Leonardo Uribe was born in Colombia and has now been in Australia for several years and resides with his partner and fellow artist Sophie Conolly in Wentworth Falls. Leo's artwork centres on themes of identity as being part of two very different cultures. As he says in his artist statement - 'As an immigrant in Australia, my work has moved towards focusing on both my past in Colombia and my present in Australia. My past - my family, my house, my town, my religion, and my stories. My present - my status as an immigrant. In the same way that I made my Assemblages and Collages in the early days of my career, my current work is a union of symbolic materials where the memory of my past, my place in both countries, and my identity in the present prevail.'
Many of Leo's artworks he describes as ready-mades where he has collected old wood, mechanical parts, corroded metal and incorporated a very personal aspect in the form of tiny shards of his and his families hair. Several of Leo's assemblages on display at his studio have a dynamic quality in that small motors rock and move elements of the artwork which give the work another dimension... they are a sensory delight and capture the artists skill in creating an aesthetic of nostalgia and the truly original.
Leo has created a series of small portraits made entirely of human hair. So fragile and time consuming are these beautiful works, that I imagined in their creation, many hours of self reflection and time engaging in some type of meditative practice.
Our next studio visit from in Katoomba saw Audrey Rhoda giving an impromptu demonstration of her technique of encaustic painting. Audrey runs workshops throughout the year from her studio/home when she is not travelling and spending time in New York and exhibiting.
Audrey was Born into Apartheid’s Johannesburg in 1949 before immigrating to Australia in 1983. Audrey's website reveals of her process as - 'a unique way of working involving the layering of beeswax and oils which she considers a metaphor for life, a complex accumulation of experiences. Audrey is philosophical about the importance of the process which she considers a metaphor for the constant unknowns in life’s journey. The result depends totally on a commitment to the process, which must be entered into without preconceptions or expectations.'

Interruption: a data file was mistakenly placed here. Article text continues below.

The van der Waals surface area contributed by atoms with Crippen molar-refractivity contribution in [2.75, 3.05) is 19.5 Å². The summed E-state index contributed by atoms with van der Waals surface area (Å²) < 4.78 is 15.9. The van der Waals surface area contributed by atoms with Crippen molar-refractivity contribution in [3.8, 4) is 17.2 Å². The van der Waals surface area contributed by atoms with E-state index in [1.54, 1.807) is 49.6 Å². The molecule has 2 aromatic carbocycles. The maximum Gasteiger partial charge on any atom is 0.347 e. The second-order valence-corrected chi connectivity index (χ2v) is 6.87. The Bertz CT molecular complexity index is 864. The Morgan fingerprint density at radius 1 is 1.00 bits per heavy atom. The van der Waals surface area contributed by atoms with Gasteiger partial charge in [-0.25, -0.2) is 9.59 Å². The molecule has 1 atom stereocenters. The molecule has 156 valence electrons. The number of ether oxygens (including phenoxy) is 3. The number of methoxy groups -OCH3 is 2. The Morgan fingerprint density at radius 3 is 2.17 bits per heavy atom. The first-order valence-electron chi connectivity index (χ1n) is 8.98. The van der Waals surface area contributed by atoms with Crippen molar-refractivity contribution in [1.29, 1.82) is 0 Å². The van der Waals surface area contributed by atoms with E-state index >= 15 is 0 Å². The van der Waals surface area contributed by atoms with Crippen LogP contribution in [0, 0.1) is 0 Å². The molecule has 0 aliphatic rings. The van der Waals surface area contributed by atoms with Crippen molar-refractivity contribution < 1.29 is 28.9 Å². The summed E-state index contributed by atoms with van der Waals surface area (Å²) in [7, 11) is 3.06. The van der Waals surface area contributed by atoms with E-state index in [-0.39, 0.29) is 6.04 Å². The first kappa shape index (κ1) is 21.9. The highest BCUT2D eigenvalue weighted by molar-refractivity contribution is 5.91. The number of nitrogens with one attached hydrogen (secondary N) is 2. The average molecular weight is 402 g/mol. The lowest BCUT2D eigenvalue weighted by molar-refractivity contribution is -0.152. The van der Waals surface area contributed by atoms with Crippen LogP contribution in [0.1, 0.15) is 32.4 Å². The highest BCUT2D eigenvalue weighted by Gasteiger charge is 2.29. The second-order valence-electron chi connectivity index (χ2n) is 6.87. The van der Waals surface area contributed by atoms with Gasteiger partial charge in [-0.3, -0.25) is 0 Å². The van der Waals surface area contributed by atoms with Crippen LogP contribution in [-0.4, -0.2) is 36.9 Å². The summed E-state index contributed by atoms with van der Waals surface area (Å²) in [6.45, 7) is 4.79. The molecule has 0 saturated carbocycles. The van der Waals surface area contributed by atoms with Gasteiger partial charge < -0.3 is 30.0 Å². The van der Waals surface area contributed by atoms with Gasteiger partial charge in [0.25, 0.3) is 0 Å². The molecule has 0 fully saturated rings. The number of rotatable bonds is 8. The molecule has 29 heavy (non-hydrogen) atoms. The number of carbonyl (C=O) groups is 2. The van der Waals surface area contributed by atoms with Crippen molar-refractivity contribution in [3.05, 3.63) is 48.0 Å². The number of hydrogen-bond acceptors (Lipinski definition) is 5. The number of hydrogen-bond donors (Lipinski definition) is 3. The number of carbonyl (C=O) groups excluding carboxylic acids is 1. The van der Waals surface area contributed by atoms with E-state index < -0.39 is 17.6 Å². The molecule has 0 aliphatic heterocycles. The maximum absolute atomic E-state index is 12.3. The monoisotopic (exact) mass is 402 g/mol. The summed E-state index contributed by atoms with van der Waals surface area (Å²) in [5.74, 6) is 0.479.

There is almost no separation between 'life' and 'life as an artist' when you visit Audrey's studio/home. Everywhere you look around the space are artworks or evidence of the process of creating. From the rafters to the floor, artworks hang or lean up against walls immersing you in her sense of play, colour and curious contours of paint.
Audrey's studio/home is purpose built and sits enviably along side spectacular views of the Jamison Valley. I'm sure she never grows tired of such a spectacular vista which she shares with her loyal & well know 16 year old dog called Barbara.
Audrey Rhoda has exhibited extensively Sydney and Melbourne as well as in New York, Los Angeles and Paris. She is currently represented by Charles Hewitt Gallery Sydney. Gallery 1011 Melbourne and Figureworks New York.
A big thank you to Audrey and Leo for being so generous with their time and opening up their studios and showing us their process and work.